Hopefully I will not bore you with a little bit of a word study. When the Pilgrims landed in 1621, and upon the institution of the day which we commemorate with gladiatorial munera and feats of extraordinary gluttony; the Pilgrims ate a meal, literally a Eucharist. Now we of protestant persuasions, may forget the meaning behind such wording, because of their catholic associations, but we must never forget their even truer associations with the Christ we profess, and to whom we “give thanks.”
Eucharist: meaning to give thanks, comes from the Greek word Charis, which means grace, but it also means beauty, and gratefulness. If we remove the writings of Paul from our survey we find even in secular writings, the concept of a God or gods who bestow upon men good things undeserved, for which the only responses can be contempt or gratefulness. Charis begets Charis. According to James Dunn, the secular usage of the word Charis always implied reciprocity. The one who receives the act of grace responds with grace.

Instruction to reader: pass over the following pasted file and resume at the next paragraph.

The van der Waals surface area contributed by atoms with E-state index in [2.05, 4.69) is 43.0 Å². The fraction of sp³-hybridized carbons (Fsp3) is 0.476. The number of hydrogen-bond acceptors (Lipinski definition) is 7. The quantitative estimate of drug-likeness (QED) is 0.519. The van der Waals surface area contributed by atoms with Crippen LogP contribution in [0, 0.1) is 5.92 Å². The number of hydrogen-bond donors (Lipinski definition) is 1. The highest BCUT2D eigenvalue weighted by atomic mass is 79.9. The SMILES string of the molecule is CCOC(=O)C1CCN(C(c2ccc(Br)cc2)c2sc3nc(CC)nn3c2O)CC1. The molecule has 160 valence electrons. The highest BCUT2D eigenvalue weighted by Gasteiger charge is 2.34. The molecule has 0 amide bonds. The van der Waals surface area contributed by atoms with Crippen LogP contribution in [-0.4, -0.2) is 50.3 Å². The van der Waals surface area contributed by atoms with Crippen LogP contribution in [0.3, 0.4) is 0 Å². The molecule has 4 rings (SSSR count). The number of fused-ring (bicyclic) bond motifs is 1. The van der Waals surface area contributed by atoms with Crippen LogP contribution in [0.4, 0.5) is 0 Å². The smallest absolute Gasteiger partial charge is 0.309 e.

We look at Paul's teaching separately because Paul uses Charis to draw a complex theology based on two key principles of the gospel: love and grace. Paul uses his understanding of the Hebrew Scriptures to draw together the principles of two Hebrew words meaning "favor" and "loving kindness" and combines the most positive features of the two when he uses the word Charis:
· On the one hand there is the unilateral sense of the undeserved favor of God,
· and on the other hand there is the lasting commitment of his loving kindness.
Just like elsewhere, Paul plays upon the concept that grace begets gratefulness, but always in the sense of "thanks" and never in the sense of a favor returned to God. When we look at the world around us we cannot help but become acutely aware of the turmoil and struggle everywhere. Depression, Poverty, Sickness, Hatred, Doom and gloom.